Here is just a small part of the beautiful Word of God from the incredibly powerful Book of the Prophet Isaiah. The Lord used His Word, spoken centuries ago to the nation of Israel, to speak His loving correction and encouragement to me today. Over and over again, He reminded me Who He is. It is He that redeems, He that calls, He that empowers us as witnesses to His redeeming grace.

I thank Him so much today for refreshing my spirit with that amazing truth. I hope these words encourage and refresh you as they have me today. May you and I, called to bear witness to the amazing power of God, always remember Who it is that saves, transforms and loves beyond any measure of our own strength. He is the Potter. We are but the clay...

Isaiah, Chapter 43

“But now, thus says the Lord, who created you, O Jacob,
And who formed you, O Israel:
'Fear not, for I have redeemed you;
I have called you by name;
You are mine.

When you pass through the waters, I will be with you;
And through the rivers, they shall not overflow you.
When you walk through the fire, you shall not be burned,
Nor shall the flame scorch you.
For I am the Lord, your God,
The Holy One of Israel, your Savior... vs. 1-3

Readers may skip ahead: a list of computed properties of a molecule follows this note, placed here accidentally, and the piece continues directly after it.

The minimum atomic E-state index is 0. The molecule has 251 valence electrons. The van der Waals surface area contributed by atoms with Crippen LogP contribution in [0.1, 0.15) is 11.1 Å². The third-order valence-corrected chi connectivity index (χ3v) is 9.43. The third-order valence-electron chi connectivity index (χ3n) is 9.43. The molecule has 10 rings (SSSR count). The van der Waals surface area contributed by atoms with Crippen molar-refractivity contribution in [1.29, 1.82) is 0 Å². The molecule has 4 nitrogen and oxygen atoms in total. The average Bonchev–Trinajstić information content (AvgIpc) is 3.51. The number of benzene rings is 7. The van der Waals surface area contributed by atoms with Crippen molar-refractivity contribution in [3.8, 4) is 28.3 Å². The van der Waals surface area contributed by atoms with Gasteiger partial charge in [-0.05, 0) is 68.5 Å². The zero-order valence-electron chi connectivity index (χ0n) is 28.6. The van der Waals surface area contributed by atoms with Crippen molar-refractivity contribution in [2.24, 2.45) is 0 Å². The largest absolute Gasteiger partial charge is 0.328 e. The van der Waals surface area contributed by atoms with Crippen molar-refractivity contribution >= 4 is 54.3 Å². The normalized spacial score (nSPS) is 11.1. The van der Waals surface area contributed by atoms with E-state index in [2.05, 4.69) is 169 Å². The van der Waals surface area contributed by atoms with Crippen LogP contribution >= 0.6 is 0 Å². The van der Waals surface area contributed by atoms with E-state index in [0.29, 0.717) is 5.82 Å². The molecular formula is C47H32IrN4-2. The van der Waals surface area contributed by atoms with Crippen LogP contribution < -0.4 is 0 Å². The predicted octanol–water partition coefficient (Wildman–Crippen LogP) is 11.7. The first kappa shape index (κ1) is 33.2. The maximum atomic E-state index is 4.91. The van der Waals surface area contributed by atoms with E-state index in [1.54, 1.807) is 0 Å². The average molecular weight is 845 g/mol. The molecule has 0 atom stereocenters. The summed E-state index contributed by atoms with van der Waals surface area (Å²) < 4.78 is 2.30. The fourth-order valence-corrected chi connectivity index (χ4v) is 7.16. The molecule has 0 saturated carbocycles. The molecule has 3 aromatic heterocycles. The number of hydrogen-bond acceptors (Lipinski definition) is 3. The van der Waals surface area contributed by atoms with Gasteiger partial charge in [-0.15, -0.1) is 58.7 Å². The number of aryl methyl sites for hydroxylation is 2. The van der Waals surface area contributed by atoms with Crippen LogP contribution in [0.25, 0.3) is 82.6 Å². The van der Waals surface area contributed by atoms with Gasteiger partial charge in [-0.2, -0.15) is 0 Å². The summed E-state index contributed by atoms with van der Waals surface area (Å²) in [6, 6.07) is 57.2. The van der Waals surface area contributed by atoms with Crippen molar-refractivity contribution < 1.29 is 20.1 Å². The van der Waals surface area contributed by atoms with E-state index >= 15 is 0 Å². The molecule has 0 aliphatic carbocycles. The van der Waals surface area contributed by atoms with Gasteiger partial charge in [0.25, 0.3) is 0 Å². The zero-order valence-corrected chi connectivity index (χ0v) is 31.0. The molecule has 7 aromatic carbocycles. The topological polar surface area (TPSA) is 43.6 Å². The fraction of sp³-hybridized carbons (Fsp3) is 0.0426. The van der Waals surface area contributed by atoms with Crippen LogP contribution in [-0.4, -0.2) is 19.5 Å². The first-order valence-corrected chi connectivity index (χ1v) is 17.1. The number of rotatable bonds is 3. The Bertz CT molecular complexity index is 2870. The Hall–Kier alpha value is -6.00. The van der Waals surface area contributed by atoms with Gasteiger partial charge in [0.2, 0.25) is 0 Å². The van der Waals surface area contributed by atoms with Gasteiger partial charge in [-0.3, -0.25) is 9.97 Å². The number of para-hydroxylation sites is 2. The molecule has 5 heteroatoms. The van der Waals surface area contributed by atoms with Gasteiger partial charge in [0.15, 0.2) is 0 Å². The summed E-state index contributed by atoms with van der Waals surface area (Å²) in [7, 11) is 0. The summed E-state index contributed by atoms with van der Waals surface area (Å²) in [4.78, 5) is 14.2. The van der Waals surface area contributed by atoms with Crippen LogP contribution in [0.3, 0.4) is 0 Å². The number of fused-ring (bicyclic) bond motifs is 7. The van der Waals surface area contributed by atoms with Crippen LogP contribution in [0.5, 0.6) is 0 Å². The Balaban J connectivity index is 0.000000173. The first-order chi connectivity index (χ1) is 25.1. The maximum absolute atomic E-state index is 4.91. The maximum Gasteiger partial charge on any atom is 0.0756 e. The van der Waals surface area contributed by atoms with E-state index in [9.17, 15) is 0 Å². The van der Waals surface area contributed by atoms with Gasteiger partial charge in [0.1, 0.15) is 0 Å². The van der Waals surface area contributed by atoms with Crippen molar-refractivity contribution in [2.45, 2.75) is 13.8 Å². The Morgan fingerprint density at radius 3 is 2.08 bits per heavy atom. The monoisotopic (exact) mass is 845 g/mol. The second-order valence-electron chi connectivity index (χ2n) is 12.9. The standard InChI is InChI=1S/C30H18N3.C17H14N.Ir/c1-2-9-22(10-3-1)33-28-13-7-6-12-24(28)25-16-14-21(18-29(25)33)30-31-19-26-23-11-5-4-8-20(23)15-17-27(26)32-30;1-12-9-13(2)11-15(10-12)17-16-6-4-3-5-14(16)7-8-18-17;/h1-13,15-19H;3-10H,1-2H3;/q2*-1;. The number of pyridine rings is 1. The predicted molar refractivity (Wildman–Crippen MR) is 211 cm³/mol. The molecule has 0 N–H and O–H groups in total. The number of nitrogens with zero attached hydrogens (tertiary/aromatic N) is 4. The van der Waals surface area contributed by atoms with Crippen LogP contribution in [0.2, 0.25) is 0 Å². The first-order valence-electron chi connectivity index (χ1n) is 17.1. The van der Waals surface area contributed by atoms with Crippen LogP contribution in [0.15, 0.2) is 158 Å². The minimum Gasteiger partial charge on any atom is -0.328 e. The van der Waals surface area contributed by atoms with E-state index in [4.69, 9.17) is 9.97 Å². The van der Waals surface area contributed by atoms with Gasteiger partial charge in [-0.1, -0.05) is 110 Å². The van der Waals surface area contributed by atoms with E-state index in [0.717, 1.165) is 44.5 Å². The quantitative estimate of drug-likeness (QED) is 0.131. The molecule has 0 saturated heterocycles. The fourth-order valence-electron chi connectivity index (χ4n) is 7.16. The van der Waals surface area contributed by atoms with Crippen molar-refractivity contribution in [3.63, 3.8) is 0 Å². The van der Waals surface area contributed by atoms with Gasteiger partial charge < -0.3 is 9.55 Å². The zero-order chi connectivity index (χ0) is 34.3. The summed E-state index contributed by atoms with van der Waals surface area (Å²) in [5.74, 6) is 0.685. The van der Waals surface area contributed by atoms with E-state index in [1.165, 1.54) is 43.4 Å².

Bring out the blind people who have eyes,
And the deaf who have ears.
Let all the nations be gathered together
And let the people be assembled... vs. 8-9

You are my witnesses, says the Lord,
And My servant whom I have chosen,
That you may know and believe Me,
And understand that I am He.
Before Me, there was no God formed,
Nor shall there be after Me.
I, even I, am the Lord,
And besides Me there is no savior... vs. 10-11

Thus says the Lord, your Redeemer,
The Holy One of Israel...
I am the Lord, your Holy One,
The Creator of Israel, your King.
Thus says the Lord, Who makes a way in the sea
And a path through the mighty waters... vs. 14-16

Do not remember the former things
Nor consider the things of old.
Behold, I will do a new thing.
Now it shall spring forth;
Shall you not know it?
I will even make a road in the wilderness
And rivers in the desert...” vs 18, 19

Because I give waters in the wilderness
And rivers in the desert.
To give drink to My people, My chosen.
This people I have formed for Myself;
They shall declare My praise.” vs. 20-21

Friday, March 2, 2012

White Unto Harvest...

Lift up your eyes and look at the fields...

My heart is breaking for the people I see all around me that are lost – so lost – so hurting – so abandoned – so lonely – so shut down and despairing – so unloved.